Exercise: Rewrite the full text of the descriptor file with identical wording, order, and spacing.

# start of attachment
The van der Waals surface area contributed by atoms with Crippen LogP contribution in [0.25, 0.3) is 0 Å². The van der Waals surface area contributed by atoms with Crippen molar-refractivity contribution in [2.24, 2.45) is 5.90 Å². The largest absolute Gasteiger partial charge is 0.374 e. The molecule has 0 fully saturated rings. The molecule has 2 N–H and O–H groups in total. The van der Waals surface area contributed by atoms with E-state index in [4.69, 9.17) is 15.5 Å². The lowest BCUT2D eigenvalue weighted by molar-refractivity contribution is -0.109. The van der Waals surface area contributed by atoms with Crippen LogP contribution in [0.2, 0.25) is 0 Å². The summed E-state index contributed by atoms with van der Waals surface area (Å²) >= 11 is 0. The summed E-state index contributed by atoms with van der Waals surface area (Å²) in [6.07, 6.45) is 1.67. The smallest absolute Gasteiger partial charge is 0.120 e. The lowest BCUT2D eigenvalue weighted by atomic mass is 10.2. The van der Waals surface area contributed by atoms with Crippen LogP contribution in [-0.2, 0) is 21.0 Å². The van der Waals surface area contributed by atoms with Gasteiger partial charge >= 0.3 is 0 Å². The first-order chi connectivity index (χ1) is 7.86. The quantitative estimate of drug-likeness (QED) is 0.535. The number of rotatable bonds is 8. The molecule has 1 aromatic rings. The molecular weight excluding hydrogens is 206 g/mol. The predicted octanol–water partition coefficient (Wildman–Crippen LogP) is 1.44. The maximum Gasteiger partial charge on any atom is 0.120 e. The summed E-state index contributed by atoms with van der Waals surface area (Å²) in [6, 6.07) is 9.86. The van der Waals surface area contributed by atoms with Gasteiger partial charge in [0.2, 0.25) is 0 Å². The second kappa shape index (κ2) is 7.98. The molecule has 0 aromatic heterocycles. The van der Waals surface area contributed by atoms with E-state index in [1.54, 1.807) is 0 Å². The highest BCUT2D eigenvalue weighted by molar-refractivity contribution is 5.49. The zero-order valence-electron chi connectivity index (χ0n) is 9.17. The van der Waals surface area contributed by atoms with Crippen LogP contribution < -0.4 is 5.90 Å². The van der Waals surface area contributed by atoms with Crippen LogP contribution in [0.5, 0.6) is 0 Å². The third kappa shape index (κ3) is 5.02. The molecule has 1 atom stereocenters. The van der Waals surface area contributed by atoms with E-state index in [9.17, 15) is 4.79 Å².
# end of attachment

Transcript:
The van der Waals surface area contributed by atoms with Crippen LogP contribution in [0.25, 0.3) is 0 Å². The van der Waals surface area contributed by atoms with Crippen molar-refractivity contribution in [2.24, 2.45) is 5.90 Å². The largest absolute Gasteiger partial charge is 0.374 e. The molecule has 0 fully saturated rings. The molecule has 2 N–H and O–H groups in total. The van der Waals surface area contributed by atoms with E-state index in [4.69, 9.17) is 15.5 Å². The lowest BCUT2D eigenvalue weighted by molar-refractivity contribution is -0.109. The van der Waals surface area contributed by atoms with Crippen LogP contribution in [0.2, 0.25) is 0 Å². The summed E-state index contributed by atoms with van der Waals surface area (Å²) >= 11 is 0. The summed E-state index contributed by atoms with van der Waals surface area (Å²) in [6.07, 6.45) is 1.67. The smallest absolute Gasteiger partial charge is 0.120 e. The lowest BCUT2D eigenvalue weighted by atomic mass is 10.2. The van der Waals surface area contributed by atoms with Crippen LogP contribution in [-0.2, 0) is 21.0 Å². The van der Waals surface area contributed by atoms with Gasteiger partial charge >= 0.3 is 0 Å². The first-order chi connectivity index (χ1) is 7.86. The quantitative estimate of drug-likeness (QED) is 0.535. The number of rotatable bonds is 8. The molecule has 1 aromatic rings. The molecular weight excluding hydrogens is 206 g/mol. The predicted octanol–water partition coefficient (Wildman–Crippen LogP) is 1.44. The maximum Gasteiger partial charge on any atom is 0.120 e. The summed E-state index contributed by atoms with van der Waals surface area (Å²) in [6, 6.07) is 9.86. The van der Waals surface area contributed by atoms with Gasteiger partial charge in [0.2, 0.25) is 0 Å². The second kappa shape index (κ2) is 7.98. The molecule has 0 aromatic heterocycles. The van der Waals surface area contributed by atoms with E-state index in [1.54, 1.807) is 0 Å². The highest BCUT2D eigenvalue weighted by molar-refractivity contribution is 5.49. The zero-order valence-electron chi connectivity index (χ0n) is 9.17. The van der Waals surface area contributed by atoms with Crippen LogP contribution < -0.4 is 5.90 Å². The van der Waals surface area contributed by atoms with Crippen LogP contribution in [0.5, 0.6) is 0 Å². The third kappa shape index (κ3) is 5.02. The molecule has 1 atom stereocenters. The van der Waals surface area contributed by atoms with E-state index in [9.17, 15) is 4.79 Å².